When you have a number of scenes in a row that take place in a continuous manner, it seems silly to keep saying - DAY at the end of each of the Scene Headings. You have a couple of choices here. One is using the timing indicator, "CONTINUING." Look at the following example:EXT. DAYTONA SPEEDWAY, PIT STOP - DAYMiller puts on his racing suit and steps into the Indy car.INT. MILLER'S CAR - CONTINUING
In another situation, with multiple scenes occurring In the same general location in a continuous manner, you can leave out the timing indicator:or use "SAME TIME"INT. CLAIRE'S HOUSE, LIVING ROOM - DAYClaire watches TV with her kidsINT. CLAIRE'S HOUSE, DINING ROOM - SAME TIMEThe dog eats scraps under the table.INT. CLAIRE'S HOUSE, BEDROOMDad knits a skirt.
If you have multiple scenes occurring at the same time, use the timing indicator "SIMULTANEOUS." For example:INT. CHEZ STADIUM, KITCHEN - DAYA bomb ticks its way down from 2 minutes.EXT. CHEZ STADIUM, PARKING LOT - SIMULTANEOUSThe spy checks his watch as it counts down from 2 minutes.
You can also use "SAME TIME" instead of "SIMULTANEOUS"
These aren't all the time indicators possible, but certainly the most common. Use your common sense, artistic license and good judgment to create whatever you need. Remember, the whole point of a Scene Heading is simply to tell the reader quickly, easily and efficiently, where the scene takes place.
The first thing you may have noticed is that Scene Headings are uppercase... ALWAYS.
Next, you may have noticed that the INT or EXT is followed by a period. Occasionally, you'll see other punctuation like a colon or a dash or no punctuation. Don't do this unless you know that the person who is reading your script expects something other than a period.
The spacing after the period is also up for debate. Two spaces after the period is common and accepted. One space is also okay. This one's more up to your aesthetic sense than industry rules. Use whichever you like best unless you know that the expected reader prefers one or the other.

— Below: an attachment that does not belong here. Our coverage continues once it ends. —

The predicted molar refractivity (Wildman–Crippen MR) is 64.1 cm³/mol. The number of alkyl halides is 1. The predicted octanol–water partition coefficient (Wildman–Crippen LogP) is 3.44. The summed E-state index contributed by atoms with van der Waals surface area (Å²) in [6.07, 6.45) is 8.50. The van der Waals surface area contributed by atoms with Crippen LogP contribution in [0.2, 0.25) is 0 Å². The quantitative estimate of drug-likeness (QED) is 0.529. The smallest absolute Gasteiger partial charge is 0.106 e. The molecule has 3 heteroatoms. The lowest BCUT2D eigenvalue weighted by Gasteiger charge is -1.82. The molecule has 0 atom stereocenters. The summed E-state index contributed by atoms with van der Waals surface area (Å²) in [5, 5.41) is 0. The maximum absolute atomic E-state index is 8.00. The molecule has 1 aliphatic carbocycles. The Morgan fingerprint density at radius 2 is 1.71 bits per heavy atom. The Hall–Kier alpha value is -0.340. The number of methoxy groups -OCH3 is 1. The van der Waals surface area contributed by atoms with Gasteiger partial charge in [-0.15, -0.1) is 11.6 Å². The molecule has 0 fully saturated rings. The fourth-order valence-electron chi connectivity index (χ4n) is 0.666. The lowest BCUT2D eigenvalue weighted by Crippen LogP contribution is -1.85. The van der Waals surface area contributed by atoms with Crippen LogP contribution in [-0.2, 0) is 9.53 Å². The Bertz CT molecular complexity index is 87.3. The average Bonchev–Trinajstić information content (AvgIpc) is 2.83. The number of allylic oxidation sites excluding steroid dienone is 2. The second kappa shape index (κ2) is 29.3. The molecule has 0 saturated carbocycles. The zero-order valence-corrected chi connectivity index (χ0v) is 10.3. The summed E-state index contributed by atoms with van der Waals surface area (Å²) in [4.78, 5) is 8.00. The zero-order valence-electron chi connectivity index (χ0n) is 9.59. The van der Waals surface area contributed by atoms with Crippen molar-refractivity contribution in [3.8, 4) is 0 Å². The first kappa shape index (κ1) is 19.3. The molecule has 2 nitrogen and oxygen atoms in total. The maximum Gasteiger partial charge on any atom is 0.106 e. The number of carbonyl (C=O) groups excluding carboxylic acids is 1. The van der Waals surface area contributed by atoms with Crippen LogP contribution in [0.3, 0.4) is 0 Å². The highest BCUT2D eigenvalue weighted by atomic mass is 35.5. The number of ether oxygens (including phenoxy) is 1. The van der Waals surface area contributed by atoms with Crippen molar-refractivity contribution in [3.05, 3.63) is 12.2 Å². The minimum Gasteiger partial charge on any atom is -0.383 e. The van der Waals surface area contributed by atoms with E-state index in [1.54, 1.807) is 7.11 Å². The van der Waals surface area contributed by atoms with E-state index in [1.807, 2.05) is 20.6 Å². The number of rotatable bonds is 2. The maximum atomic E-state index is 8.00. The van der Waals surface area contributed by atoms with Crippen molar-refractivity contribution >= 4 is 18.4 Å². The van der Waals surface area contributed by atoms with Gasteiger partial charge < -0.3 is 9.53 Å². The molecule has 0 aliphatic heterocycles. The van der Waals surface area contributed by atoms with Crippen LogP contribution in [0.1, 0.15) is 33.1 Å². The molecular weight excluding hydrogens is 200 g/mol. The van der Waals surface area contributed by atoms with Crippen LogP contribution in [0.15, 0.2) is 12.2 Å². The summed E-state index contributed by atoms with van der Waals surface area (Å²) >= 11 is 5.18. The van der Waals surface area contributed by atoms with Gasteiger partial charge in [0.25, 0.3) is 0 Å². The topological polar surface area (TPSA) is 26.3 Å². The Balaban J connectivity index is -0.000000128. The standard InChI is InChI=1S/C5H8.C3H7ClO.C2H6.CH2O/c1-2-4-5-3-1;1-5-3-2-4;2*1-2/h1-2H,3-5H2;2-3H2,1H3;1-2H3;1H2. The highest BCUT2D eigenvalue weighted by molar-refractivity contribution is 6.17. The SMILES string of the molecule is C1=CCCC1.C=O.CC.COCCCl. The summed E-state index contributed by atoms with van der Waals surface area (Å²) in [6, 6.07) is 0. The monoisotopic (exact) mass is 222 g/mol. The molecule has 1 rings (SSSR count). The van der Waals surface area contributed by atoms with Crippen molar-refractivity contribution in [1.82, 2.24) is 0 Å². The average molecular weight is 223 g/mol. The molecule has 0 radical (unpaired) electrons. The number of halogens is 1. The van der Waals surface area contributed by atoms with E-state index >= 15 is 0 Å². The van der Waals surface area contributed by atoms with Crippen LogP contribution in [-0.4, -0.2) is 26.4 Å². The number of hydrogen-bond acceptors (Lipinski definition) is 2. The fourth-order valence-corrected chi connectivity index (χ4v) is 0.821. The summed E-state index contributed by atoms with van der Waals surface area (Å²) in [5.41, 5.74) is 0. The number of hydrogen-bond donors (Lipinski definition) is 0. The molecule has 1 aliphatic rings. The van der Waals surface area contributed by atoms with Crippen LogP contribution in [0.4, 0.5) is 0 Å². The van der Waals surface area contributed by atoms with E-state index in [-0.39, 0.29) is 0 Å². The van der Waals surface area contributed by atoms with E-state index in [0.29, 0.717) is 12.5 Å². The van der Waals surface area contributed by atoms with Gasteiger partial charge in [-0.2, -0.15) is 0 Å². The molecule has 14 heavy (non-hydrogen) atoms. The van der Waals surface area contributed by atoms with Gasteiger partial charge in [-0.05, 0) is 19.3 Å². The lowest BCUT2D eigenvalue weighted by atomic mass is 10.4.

The general description is usually separated from the specific location description by a comma. Again, rarely, you'll see something else, like a dash. Don't do this unless the reader expects it.
Similarly, the punctuation before the time indicator is most often a space, a dash and another space. Sometimes you'll see no spaces, sometimes you'll see two dashes, sometimes you'll see no spaces and two dashes. Not to sound like a broken record, but use the former unless you know the reader expects something else.
The margin settings are 1.5" from the left edge of the page to 1" from the right edge.
You want to keep your Scene Headings to one line, if possible. If you need a Scene Heading that takes two lines, try to break up the text at one of the natural break points: between the general and specific locations, for example. You do not want to break a Scene Heading so the time indicator is the only thing on the second line.
Finally, you would like to have 2 blank lines before each Scene Heading. Yes, this will make your script longer than if you had only 1 blank line preceding the Scene Heading and, yes, 1 blank line is acceptable. Two blanks looks better and also makes the script read faster. So, if you can, use 2. If you have to, to keep the script from being too long, use 1. As always, if the reader expects something specific, give it to her/him.
Easy. With Scriptware you never type a Scene Heading more than once. And you can type an entire Scene Heading with just 4 keystrokes!
If the cursor is flashing on a blank line, just type INT. or EXT. You can also press <Shift-Enter> from almost anywhere to create a new Scene Heading.
When you do either of these, Scriptware pops up a list of your existing Scene Headings. Just start typing until you've either selected the one you want or created a new one. Then press <Tab> and Scriptware shows you a list of times of day. Type the first letter of the time you want and press <Enter>.
Pressing <Enter> at the end of a Scene Heading will put you in the right place to start typing Action.